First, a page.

Coalisland Traders' Association Secretary Raymond O'Neill is a vocal critic of the plans to introduce a one way street through the entire length of Main Street.
TRADERS on Coalisland’s Main Street have voiced their strong opposition to Mid-Ulster Council’s plan to introduce a one way system along the street.
The move is part of a wider £3.4 million public realm works in the town, but it has been met with concern by traders along the street.
Such has been the fears over the potential impact of the scheme, traders have launched a ‘Save Our Main Street’ campaign, which the Courier reported on exclusively last week.
Issues over parking, loading bay access, traffic congestion and loss of trade are all at the foremost of traders’ minds.
The Courier spoke to numerous traders on the Main Street, with every one expressing their deep reservations about the plans.
“I’m totally against it,” says Kevin Donaghy of Uncle Sam’s, a popular takeaway on the Main Street.
“I’m not totally against all the proposals, I’m totally against the one way street because of the damage it’s going to do my business.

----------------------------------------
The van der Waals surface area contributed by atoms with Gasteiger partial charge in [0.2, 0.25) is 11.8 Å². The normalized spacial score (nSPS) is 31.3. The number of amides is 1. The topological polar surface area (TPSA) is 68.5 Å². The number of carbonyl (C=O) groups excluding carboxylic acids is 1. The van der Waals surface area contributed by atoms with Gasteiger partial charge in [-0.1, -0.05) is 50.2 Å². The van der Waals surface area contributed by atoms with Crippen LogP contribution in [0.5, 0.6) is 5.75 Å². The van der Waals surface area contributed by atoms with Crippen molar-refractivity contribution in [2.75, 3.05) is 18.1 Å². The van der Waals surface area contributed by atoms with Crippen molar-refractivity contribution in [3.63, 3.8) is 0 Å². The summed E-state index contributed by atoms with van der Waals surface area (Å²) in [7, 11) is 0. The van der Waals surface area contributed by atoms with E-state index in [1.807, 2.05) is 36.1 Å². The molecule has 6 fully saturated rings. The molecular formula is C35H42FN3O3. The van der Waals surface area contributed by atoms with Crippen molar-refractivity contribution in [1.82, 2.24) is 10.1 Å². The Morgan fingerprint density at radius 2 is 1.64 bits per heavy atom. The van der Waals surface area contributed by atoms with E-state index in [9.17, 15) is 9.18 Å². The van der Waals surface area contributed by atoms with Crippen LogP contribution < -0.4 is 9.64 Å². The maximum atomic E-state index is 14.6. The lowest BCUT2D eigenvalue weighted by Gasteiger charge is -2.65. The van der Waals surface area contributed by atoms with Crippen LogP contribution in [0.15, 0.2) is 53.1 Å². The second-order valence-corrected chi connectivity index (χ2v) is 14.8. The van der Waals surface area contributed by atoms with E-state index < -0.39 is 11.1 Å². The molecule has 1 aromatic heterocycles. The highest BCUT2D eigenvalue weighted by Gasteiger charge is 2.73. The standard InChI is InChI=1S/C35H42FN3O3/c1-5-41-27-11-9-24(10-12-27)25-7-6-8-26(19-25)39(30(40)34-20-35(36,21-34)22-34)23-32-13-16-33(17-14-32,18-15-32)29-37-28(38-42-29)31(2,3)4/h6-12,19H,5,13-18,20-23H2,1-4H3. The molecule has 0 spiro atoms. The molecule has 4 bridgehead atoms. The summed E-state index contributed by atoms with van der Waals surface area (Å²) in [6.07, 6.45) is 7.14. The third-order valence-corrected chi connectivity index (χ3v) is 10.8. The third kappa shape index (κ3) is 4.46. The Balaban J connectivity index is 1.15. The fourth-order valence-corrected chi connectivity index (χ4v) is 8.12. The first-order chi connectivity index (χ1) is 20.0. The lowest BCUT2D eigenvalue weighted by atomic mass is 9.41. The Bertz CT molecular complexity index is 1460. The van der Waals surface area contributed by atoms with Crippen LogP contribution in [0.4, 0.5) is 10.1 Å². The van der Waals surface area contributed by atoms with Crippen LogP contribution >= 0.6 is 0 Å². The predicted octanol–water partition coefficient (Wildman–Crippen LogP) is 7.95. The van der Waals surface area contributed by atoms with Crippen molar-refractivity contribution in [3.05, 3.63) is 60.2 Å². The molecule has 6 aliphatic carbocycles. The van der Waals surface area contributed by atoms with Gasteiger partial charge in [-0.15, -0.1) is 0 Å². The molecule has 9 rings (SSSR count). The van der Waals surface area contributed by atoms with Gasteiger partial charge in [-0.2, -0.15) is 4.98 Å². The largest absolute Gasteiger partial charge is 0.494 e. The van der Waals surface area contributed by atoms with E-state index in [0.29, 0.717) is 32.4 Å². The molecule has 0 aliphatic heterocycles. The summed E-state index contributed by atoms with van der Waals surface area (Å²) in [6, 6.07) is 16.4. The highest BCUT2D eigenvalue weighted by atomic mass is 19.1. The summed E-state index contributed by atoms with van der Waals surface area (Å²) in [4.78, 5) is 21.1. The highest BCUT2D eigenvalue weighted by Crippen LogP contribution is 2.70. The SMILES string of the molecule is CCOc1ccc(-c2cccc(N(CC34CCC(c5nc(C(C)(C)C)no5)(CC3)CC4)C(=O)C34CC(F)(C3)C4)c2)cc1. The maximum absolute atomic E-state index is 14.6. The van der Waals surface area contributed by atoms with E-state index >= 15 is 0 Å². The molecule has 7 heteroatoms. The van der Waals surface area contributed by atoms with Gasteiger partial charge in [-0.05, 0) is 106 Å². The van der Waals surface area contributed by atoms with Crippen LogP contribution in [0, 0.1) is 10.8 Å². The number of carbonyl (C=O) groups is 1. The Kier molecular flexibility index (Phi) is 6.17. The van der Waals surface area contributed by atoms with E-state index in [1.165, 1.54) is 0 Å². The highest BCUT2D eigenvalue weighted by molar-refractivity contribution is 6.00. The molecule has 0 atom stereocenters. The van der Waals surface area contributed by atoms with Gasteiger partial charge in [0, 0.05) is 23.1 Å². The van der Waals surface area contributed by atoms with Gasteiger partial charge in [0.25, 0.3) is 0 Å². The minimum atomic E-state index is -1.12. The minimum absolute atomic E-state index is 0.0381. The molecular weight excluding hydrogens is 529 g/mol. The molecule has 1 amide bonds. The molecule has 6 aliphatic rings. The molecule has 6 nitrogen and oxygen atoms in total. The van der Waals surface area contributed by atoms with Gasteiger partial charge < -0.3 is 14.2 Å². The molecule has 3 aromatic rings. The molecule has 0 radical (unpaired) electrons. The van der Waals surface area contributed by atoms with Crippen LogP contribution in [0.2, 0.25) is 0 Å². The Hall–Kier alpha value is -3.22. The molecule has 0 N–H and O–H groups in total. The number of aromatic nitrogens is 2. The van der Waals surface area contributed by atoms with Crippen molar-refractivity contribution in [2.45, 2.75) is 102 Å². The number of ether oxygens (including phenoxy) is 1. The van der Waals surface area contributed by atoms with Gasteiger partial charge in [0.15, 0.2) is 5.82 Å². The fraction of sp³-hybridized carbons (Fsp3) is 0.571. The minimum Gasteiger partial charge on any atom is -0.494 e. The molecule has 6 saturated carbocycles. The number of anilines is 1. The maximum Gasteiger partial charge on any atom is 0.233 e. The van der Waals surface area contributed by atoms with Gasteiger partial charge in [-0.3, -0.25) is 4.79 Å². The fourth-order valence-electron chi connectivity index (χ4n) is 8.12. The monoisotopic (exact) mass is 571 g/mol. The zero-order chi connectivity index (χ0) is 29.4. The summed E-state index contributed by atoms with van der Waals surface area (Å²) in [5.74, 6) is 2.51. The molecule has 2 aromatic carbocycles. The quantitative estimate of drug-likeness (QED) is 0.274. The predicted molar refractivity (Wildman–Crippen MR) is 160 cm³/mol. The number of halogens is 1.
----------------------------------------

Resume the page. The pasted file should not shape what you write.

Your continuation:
“It’ll just make a big bottleneck and put people off.
“It means as well that anyone coming from Stewartstown, Clonoe, Annagher have to come past six eating places to get to me.
“It’ll be a disaster.”
Similarly pessimistic is a representative of The Ceili House, a pub which was only opened in the town 18 months ago.
They said: “It’s going to hurt us. How are you going to get lorries down here if it’s all one way? Even when they put the pipes down at the start of the year and the street went one way we had no business for three weeks.
“It could prove to be very damaging because you know the way the pub business is and we don’t need something like this.”
Sinead Duffy of Boyz 2 Men hairdressers, is a long established trader on the Main Street, and, like other business owners, is pleased the town will see investment, but disagrees with this aspect of the work.
“I’m happy for them to spend a bit of money to freshen the town up,” says Sinead, “but to narrow this street to one way doesn’t make sense. It means if you want to come to me you have to come the whole way round the town.
Despite trader concerns, Mid-Ulster Council Chair Martin Kearney says the town will “benefit enormously” and the scheme would bring “improved access onto Main Street”.
Sinn Fein MP for the area Francie Molloy has also previously voiced his support for the venture and stated that, if the one way system is a failure, it could be reversed.
Read the full story in this week's Tyrone Courier.